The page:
Angiostrongylus cantonensis infection
Angiostrongylus cantonensis is endemic in South Asia, Australia, and islands of the Caribbean, Pacific (including Hawaii), and Indian Ocean. Eosinophilic meningitis due to A. cantonensis has been reported in US travelers to these regions. Angiostrongylus cantonensis lungworm has been reported in wildlife hosts in southeastern United States.
The life cycle is similar for both species. In the definite host (rats), adult worms lay eggs, and larvae hatch from them, migrate, and get excreted in the rat's feces. These larvae are then swallowed by snails and slugs. These slugs may then be eaten by a variety of creatures including frogs, crabs, fish, etc. The predominant manner in which humans become infected is ingestion of raw snails that are harboring the larva. Similarly, ingestion of other uncooked or undercooked freshwater species that have consumed infected snails or slugs such as frogs, shrimp, crabs, and fish can also lead to disease. Fruits and vegetables can also carry larvae and cause infection. Children may infect themselves by putting their hands in their mouth after playing with affected creatures.
After A. cantonensis ingestion, larvae migrate from the gastrointestinal tract and hematogenously arrive in the central nervous system (CNS). This is the most common cause of eosinophilic meningitis worldwide. Patients develop symptoms when inflammation increases in conjunction with the worms dying. Symptoms typically occur 7-35 days after ingestion of the larvae and include headache, nausea, vomiting, and paresthesias of the extremities. Many of the symptoms are due to increased intracranial pressure. Focal signs are uncommon except for cranial nerve palsies. Typically, patients recover without sequelae in several weeks. Angiostrongylus cantonensis occasionally presents with blurred vision due to the worm invading the vitreous chamber.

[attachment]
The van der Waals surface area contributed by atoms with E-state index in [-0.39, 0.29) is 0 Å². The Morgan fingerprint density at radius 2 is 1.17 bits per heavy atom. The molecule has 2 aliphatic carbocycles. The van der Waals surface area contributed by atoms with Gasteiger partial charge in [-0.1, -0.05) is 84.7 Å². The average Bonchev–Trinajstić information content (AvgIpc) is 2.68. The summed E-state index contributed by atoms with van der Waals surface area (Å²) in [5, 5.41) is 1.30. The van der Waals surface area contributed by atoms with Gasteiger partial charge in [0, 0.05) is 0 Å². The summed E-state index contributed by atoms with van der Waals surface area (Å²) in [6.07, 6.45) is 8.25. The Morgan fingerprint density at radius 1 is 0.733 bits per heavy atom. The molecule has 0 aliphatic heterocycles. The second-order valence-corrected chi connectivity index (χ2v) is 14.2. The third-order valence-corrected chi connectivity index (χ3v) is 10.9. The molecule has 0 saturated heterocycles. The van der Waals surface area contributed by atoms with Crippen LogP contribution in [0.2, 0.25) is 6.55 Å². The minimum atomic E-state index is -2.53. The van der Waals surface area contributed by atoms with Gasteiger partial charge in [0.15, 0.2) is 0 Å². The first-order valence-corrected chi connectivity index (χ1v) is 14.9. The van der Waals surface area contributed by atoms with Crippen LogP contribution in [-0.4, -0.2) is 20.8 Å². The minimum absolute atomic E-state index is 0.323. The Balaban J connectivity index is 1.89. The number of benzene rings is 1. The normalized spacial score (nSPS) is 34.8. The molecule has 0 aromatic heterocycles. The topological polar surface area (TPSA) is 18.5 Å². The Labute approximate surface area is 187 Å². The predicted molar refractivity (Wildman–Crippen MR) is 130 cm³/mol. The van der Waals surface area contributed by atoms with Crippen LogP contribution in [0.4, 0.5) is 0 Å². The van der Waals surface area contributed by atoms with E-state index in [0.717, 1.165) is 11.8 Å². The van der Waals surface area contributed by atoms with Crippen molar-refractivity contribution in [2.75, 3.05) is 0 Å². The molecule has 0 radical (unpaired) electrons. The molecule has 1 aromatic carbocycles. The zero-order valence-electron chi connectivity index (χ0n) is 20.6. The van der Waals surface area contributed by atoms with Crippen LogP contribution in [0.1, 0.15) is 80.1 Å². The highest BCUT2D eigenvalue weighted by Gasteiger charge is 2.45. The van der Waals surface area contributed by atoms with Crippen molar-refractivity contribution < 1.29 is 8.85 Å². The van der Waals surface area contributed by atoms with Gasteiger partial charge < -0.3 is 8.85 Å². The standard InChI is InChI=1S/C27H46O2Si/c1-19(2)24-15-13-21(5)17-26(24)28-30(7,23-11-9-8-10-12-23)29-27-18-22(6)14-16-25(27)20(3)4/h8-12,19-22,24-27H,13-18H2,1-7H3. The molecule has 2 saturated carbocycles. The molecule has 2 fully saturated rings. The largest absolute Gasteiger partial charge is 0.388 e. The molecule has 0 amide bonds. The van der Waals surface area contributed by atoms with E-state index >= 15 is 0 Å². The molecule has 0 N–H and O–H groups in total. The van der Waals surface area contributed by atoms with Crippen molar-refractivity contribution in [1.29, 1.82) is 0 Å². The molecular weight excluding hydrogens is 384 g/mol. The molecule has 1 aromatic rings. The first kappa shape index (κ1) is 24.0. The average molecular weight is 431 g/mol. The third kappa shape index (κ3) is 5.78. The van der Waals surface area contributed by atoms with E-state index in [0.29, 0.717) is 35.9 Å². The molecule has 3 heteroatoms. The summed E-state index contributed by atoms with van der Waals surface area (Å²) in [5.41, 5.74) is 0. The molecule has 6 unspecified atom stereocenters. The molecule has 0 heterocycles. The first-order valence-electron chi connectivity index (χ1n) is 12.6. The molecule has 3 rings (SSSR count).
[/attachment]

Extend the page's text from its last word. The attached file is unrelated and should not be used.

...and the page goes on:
B83.2 – Angiostrongyliasis due to Parastrongylus cantonensis
35033008 – Infection by Angiostrongylus cantonensis
Differential Diagnosis & Pitfalls
- Gnathostomiasis – may have migratory cutaneous swellings. CNS disease may be hemorrhagic and lumbar puncture may reveal red cells.
- Schistosomiasis – the neurological manifestations are most commonly related to spinal cord disease.
- Cysticercosis – commonly presents with seizures. Brain magnetic resonance imaging (MRI) may show cysts with characteristic scolex.
- Toxocariasis – look for contact with dogs.
- Baylisascariasis – the raccoon roundworm, look for exposure history.
- Paragonimiasis – CNS presentations are the most common extrapulmonary manifestation of the lung fluke.
- Coccidioidomycosis – look for appropriate exposure to endemic region (ie, the Southwest US)
- Leukemia and lymphoma – subtypes may have eosinophilic predominance and cause meningitis.
- Idiopathic hypereosinophilic syndrome
- Foreign bodies such as ventricular shunt